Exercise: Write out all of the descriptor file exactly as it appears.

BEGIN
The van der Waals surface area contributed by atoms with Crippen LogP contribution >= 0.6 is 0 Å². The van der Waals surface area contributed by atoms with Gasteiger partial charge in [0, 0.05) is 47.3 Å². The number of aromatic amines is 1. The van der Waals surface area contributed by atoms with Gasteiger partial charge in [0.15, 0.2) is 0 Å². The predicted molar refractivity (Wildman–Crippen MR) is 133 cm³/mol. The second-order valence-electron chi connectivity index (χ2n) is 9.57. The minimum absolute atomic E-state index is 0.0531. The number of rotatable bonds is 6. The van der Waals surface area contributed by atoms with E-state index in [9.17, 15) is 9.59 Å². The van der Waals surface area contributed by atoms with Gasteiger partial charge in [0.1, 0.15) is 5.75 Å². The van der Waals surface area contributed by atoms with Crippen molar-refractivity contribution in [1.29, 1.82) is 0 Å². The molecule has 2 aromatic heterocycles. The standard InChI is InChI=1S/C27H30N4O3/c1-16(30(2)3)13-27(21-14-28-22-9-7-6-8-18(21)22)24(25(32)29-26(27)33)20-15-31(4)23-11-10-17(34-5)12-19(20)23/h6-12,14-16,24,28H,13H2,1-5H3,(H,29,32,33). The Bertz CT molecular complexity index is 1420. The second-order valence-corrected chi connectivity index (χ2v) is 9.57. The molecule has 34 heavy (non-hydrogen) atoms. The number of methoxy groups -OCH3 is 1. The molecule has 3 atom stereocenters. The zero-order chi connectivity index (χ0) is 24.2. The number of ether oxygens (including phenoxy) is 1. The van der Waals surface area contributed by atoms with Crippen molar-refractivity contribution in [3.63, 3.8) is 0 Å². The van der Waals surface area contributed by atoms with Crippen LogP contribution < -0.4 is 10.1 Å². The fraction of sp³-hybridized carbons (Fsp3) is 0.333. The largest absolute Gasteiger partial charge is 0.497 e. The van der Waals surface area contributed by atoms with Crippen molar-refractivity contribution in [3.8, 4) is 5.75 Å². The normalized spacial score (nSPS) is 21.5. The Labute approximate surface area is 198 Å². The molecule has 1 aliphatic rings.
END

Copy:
The van der Waals surface area contributed by atoms with Crippen LogP contribution >= 0.6 is 0 Å². The van der Waals surface area contributed by atoms with Gasteiger partial charge in [0, 0.05) is 47.3 Å². The number of aromatic amines is 1. The van der Waals surface area contributed by atoms with Gasteiger partial charge in [0.15, 0.2) is 0 Å². The predicted molar refractivity (Wildman–Crippen MR) is 133 cm³/mol. The second-order valence-electron chi connectivity index (χ2n) is 9.57. The minimum absolute atomic E-state index is 0.0531. The number of rotatable bonds is 6. The van der Waals surface area contributed by atoms with E-state index in [9.17, 15) is 9.59 Å². The van der Waals surface area contributed by atoms with Gasteiger partial charge in [0.1, 0.15) is 5.75 Å². The van der Waals surface area contributed by atoms with Crippen molar-refractivity contribution in [1.29, 1.82) is 0 Å². The molecule has 2 aromatic heterocycles. The standard InChI is InChI=1S/C27H30N4O3/c1-16(30(2)3)13-27(21-14-28-22-9-7-6-8-18(21)22)24(25(32)29-26(27)33)20-15-31(4)23-11-10-17(34-5)12-19(20)23/h6-12,14-16,24,28H,13H2,1-5H3,(H,29,32,33). The Bertz CT molecular complexity index is 1420. The second-order valence-corrected chi connectivity index (χ2v) is 9.57. The molecule has 34 heavy (non-hydrogen) atoms. The number of methoxy groups -OCH3 is 1. The molecule has 3 atom stereocenters. The zero-order chi connectivity index (χ0) is 24.2. The number of ether oxygens (including phenoxy) is 1. The van der Waals surface area contributed by atoms with Crippen molar-refractivity contribution in [3.63, 3.8) is 0 Å². The van der Waals surface area contributed by atoms with Crippen LogP contribution < -0.4 is 10.1 Å². The fraction of sp³-hybridized carbons (Fsp3) is 0.333. The largest absolute Gasteiger partial charge is 0.497 e. The van der Waals surface area contributed by atoms with Crippen molar-refractivity contribution in [3.8, 4) is 5.75 Å². The normalized spacial score (nSPS) is 21.5. The Labute approximate surface area is 198 Å². The molecule has 1 aliphatic rings.